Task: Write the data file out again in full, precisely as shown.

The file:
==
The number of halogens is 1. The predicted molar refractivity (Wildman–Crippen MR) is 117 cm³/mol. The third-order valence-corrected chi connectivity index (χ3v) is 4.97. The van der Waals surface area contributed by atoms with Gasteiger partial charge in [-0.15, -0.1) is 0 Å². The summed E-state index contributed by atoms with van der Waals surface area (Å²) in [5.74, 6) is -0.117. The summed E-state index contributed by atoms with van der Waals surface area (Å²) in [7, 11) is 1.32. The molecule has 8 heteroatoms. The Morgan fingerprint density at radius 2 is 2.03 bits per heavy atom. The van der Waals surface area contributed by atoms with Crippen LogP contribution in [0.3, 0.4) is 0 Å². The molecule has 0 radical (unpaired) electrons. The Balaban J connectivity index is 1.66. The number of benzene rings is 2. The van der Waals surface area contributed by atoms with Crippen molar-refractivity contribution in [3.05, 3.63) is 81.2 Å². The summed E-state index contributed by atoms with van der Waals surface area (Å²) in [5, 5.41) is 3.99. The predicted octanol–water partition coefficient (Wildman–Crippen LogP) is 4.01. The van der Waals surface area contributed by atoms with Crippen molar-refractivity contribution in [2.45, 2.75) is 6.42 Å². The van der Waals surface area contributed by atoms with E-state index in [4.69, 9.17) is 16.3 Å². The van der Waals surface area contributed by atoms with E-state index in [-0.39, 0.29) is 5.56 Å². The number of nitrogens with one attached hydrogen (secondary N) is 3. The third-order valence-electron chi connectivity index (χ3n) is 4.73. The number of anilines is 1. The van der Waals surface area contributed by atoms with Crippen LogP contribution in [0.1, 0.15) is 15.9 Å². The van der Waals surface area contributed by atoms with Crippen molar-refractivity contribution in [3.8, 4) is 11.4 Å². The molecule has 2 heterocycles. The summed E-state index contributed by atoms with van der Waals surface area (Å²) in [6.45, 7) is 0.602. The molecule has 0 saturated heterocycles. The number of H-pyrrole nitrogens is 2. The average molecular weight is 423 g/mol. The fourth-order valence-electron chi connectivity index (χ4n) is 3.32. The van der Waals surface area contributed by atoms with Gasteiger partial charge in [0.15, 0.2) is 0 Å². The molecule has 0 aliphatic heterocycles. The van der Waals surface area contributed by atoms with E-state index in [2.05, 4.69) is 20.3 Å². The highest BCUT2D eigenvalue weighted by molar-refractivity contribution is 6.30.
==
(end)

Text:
The number of halogens is 1. The predicted molar refractivity (Wildman–Crippen MR) is 117 cm³/mol. The third-order valence-corrected chi connectivity index (χ3v) is 4.97. The van der Waals surface area contributed by atoms with Gasteiger partial charge in [-0.15, -0.1) is 0 Å². The summed E-state index contributed by atoms with van der Waals surface area (Å²) in [5.74, 6) is -0.117. The summed E-state index contributed by atoms with van der Waals surface area (Å²) in [7, 11) is 1.32. The molecule has 8 heteroatoms. The Morgan fingerprint density at radius 2 is 2.03 bits per heavy atom. The van der Waals surface area contributed by atoms with Crippen LogP contribution in [0.3, 0.4) is 0 Å². The molecule has 0 radical (unpaired) electrons. The Balaban J connectivity index is 1.66. The number of benzene rings is 2. The van der Waals surface area contributed by atoms with Crippen molar-refractivity contribution in [3.05, 3.63) is 81.2 Å². The summed E-state index contributed by atoms with van der Waals surface area (Å²) in [5, 5.41) is 3.99. The predicted octanol–water partition coefficient (Wildman–Crippen LogP) is 4.01. The van der Waals surface area contributed by atoms with Crippen molar-refractivity contribution in [2.45, 2.75) is 6.42 Å². The van der Waals surface area contributed by atoms with E-state index in [4.69, 9.17) is 16.3 Å². The van der Waals surface area contributed by atoms with E-state index in [-0.39, 0.29) is 5.56 Å². The number of nitrogens with one attached hydrogen (secondary N) is 3. The third-order valence-electron chi connectivity index (χ3n) is 4.73. The number of anilines is 1. The van der Waals surface area contributed by atoms with Crippen LogP contribution in [0.1, 0.15) is 15.9 Å². The van der Waals surface area contributed by atoms with Crippen molar-refractivity contribution in [3.8, 4) is 11.4 Å². The molecule has 2 heterocycles. The summed E-state index contributed by atoms with van der Waals surface area (Å²) in [6.45, 7) is 0.602. The molecule has 0 saturated heterocycles. The number of H-pyrrole nitrogens is 2. The average molecular weight is 423 g/mol. The fourth-order valence-electron chi connectivity index (χ4n) is 3.32. The van der Waals surface area contributed by atoms with Gasteiger partial charge in [0.15, 0.2) is 0 Å². The molecule has 0 aliphatic heterocycles. The van der Waals surface area contributed by atoms with E-state index in [2.05, 4.69) is 20.3 Å². The highest BCUT2D eigenvalue weighted by molar-refractivity contribution is 6.30.